Police probe property deals of SNP MP
An investigation is underway into alleged irregularities in the property dealings of Michelle Thomson, the newly-elected Nationalist MP for Edinburgh West.
The Scotsman reports that she has stepped down from the SNP’s Westminster front bench, where she was spokeswoman for business, innovation and skills.
A solicitor has already been struck off by the Law Society of Scotland over the transactions, which occurred in 2010 and 2011, according to the BBC.
Meanwhile at Holyrood Fiona Hyslop, the SNP administration’s Culture Secretary, is defending herself against allegations that she improperly channelled public money to a music festival after a meeting brokered by a former aide to Alex Salmond.
Jones engulfed in transparency row
Carwyn Jones, the First Minister of Wales and senior-most Labour politician in the Kingdom, has been forced to defend a decision to stop publishing a log of ministerial decisions made by the Welsh executive.
A series of brief notices, regularly posted on the Welsh Government website, was used by journalists and other interested parties, accor
ding to Wales Online, but they stopped appearing this week.
Andrew RT Davies, leader of the Welsh Conservatives, describe this development – perhaps a shade hyperbolically – as “an unacceptable assault on Welsh democracy.” Other opposition parties and journalists have also registered concerns.
SDLP face leadership battle as McDonnell challenged
The Social Democratic and Labour Party, the smaller and more moderate of Northern Ireland’s main separatist forces, is witnessing an attempt to oust its leader.
Colum Eastwood, the party’s youngest MLA, has confirmed his intention to challenge incumbent Alasdair McDonnell, who in May narrowly defended his Belfast South constituency but has faced criticism for trying to lead from Westminster.
The election will take place at the party’s annual conference in November.
Legal challenge to last Scottish Lib Dem MP to proceed
Alistair Carmichael, the MP for Orkney and Shetland and the last of his party’s cohort north of the border to survive the SNP tsunami at the general election, has failed to see dismissed a legal challenge to his re-election.
According to the Scotsman the case, brought by four of his constituents, has been backed by £88,000 in crowd-funded cash, and judges have dismissed his counsels claim that the relevant law only applies to lying about rival candidates.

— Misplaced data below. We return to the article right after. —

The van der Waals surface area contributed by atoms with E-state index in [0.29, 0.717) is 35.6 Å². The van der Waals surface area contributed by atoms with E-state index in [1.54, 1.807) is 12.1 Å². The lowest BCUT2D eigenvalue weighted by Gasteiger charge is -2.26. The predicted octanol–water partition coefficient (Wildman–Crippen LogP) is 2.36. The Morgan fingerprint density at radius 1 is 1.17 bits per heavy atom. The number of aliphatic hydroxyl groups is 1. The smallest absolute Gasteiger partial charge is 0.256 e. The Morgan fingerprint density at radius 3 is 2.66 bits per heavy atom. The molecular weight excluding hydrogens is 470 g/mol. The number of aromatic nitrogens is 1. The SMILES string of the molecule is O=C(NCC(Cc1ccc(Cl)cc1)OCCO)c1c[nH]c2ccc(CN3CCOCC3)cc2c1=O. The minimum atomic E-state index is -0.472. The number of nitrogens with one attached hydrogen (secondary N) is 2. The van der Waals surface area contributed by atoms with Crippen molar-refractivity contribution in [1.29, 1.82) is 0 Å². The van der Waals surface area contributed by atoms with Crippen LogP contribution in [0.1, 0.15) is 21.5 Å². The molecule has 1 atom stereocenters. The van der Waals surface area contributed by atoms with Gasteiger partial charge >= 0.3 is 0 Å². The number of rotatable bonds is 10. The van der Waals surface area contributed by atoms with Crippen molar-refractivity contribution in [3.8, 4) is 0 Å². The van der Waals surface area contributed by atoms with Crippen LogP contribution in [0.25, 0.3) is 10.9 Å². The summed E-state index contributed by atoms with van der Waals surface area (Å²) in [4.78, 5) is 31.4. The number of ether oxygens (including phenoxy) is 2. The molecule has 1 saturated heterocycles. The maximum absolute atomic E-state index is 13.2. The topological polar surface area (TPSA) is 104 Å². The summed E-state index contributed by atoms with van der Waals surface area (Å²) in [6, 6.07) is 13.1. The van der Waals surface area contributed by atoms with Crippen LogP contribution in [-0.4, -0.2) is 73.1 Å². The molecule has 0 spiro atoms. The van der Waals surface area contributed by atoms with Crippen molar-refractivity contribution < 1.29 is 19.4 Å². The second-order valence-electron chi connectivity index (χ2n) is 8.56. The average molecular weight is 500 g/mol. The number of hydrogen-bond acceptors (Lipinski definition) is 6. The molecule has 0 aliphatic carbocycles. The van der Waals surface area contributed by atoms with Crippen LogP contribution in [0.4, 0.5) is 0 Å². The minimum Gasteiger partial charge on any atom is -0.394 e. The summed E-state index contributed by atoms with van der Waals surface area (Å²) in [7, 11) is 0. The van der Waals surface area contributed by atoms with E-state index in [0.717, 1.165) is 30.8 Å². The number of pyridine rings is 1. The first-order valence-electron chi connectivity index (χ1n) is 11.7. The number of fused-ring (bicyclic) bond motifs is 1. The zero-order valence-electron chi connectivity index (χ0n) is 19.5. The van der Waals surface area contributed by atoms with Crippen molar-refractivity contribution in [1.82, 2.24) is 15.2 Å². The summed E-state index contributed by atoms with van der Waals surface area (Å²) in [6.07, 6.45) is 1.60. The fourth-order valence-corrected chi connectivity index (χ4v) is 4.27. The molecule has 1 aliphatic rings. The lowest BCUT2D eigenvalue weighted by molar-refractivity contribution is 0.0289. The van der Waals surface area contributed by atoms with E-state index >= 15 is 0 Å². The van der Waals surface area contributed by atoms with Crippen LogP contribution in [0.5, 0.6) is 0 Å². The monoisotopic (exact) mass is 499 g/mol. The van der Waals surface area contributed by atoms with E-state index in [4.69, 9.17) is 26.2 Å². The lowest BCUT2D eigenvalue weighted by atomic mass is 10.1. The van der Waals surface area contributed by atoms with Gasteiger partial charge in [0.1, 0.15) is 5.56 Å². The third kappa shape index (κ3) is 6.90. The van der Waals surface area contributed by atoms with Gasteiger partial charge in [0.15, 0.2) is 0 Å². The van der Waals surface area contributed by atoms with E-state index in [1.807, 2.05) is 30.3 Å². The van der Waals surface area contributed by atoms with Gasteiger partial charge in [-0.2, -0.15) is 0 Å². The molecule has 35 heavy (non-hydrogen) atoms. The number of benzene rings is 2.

Carmichael is accused of lying over the leak of a memo, in which Nicola Sturgeon confessed her strategic preference for a Tory win at the general election, whilst he was serving as Scottish Secretary in the coalition.
UKIP debate Welsh candidates amidst pre-election optimism
The UK Independence Party looks set to secure its first substantial parliamentary representation in May, when it is predicted to win five or so seats in the Welsh Assembly.
Nathan Gill, the party’s Welsh leader, has even gone so far as to say that the principality might become UKIP’s strongest area, according to the BBC.
He told the party’s conference in Doncaster that his AMs would not act as wreckers, but aim to smooth out the “rough edges” of the Assembly – a far cry from the days when UKIP was home to counter-devolutionary holdouts.
However, this state of happy anticipation has reportedly left the party “over-excited” about selecting candidates, according to a senior member of the party’s executive.
Veterans of previous UKIP campaigns in Wales have also counselled against offering seats to high profile candidates from outside Wales – apparently both Neil Hamilton and Mark Reckless have submitted applications.
Lo denies racists drove her from politics
Anna Lo, a prominent member of Northern Ireland’s liberal Alliance Party, has denied that she is standing down from frontline politics because of racism.
Lo, who was the province’s first elected representative from an ethnic minority background, has represented Belfast South in the Northern Ireland Assembly since 2007, topping the poll in 2011.
Explaining her decision, she is quoted in the Belfast Telegraph as saying: “When I was elected, there was optimism in politics. That has faded with crisis after crisis”.
Welsh prisons at the forefront of smoke-free rollout
Prisoners in Wales are to be amongst the first to experience the Government’s decision to ban smoking in all English and Welsh prisons, according to the BBC.
Critics have attacked the fact that the new ban will not even permit inmates the chance to smoke outside. At present, smoking is only permitted in exercise yards and cells.
Prison authorities reportedly have their fingers crossed that the measure might trigger serious disruption, not least because some 80 per cent of the prison population smoke.
PS: Scottish Conservatives disapper behind Davidson conference fringe guide
Having skimmed through the fringe guide which arrived in the post this week, a couple of thinks leap out to your columnist.
The first is the apparent absence of fringe events by the Welsh and Northern Irish Conservatives. Ordinarily I get a bit irritated that these all get scheduled against one another, but unless I missed them I’ll be able to attend the Scottish Conservative events with a clear conscience this year.
Not that they’re actually called Scottish Conservative events, mind: my guide makes mention only of a “Ruth Davidson MSP” fringe, and a “Ruth Davidson MSP” reception.